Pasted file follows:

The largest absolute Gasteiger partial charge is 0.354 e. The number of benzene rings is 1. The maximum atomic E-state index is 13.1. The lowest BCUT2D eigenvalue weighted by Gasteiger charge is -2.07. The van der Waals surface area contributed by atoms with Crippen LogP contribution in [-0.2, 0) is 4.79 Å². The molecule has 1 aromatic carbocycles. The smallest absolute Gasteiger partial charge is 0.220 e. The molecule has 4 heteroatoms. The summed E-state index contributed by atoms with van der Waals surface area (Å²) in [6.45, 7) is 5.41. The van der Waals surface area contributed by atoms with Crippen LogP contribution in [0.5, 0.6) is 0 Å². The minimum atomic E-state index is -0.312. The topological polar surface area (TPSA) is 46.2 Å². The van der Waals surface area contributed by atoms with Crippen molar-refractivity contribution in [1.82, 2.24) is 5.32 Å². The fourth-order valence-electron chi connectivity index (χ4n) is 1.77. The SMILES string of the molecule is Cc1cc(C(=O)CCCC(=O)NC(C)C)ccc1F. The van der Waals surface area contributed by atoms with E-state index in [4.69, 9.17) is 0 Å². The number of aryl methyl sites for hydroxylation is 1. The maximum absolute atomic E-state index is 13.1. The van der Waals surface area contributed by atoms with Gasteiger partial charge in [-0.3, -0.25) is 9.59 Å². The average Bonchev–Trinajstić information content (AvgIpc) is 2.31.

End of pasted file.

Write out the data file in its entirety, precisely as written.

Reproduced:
The largest absolute Gasteiger partial charge is 0.354 e. The number of benzene rings is 1. The maximum atomic E-state index is 13.1. The lowest BCUT2D eigenvalue weighted by Gasteiger charge is -2.07. The van der Waals surface area contributed by atoms with Crippen LogP contribution in [-0.2, 0) is 4.79 Å². The molecule has 1 aromatic carbocycles. The smallest absolute Gasteiger partial charge is 0.220 e. The molecule has 4 heteroatoms. The summed E-state index contributed by atoms with van der Waals surface area (Å²) in [6.45, 7) is 5.41. The van der Waals surface area contributed by atoms with Crippen LogP contribution in [0.5, 0.6) is 0 Å². The minimum atomic E-state index is -0.312. The topological polar surface area (TPSA) is 46.2 Å². The van der Waals surface area contributed by atoms with Crippen molar-refractivity contribution in [1.82, 2.24) is 5.32 Å². The fourth-order valence-electron chi connectivity index (χ4n) is 1.77. The SMILES string of the molecule is Cc1cc(C(=O)CCCC(=O)NC(C)C)ccc1F. The van der Waals surface area contributed by atoms with E-state index in [4.69, 9.17) is 0 Å². The number of aryl methyl sites for hydroxylation is 1. The maximum absolute atomic E-state index is 13.1. The van der Waals surface area contributed by atoms with Gasteiger partial charge in [-0.3, -0.25) is 9.59 Å². The average Bonchev–Trinajstić information content (AvgIpc) is 2.31.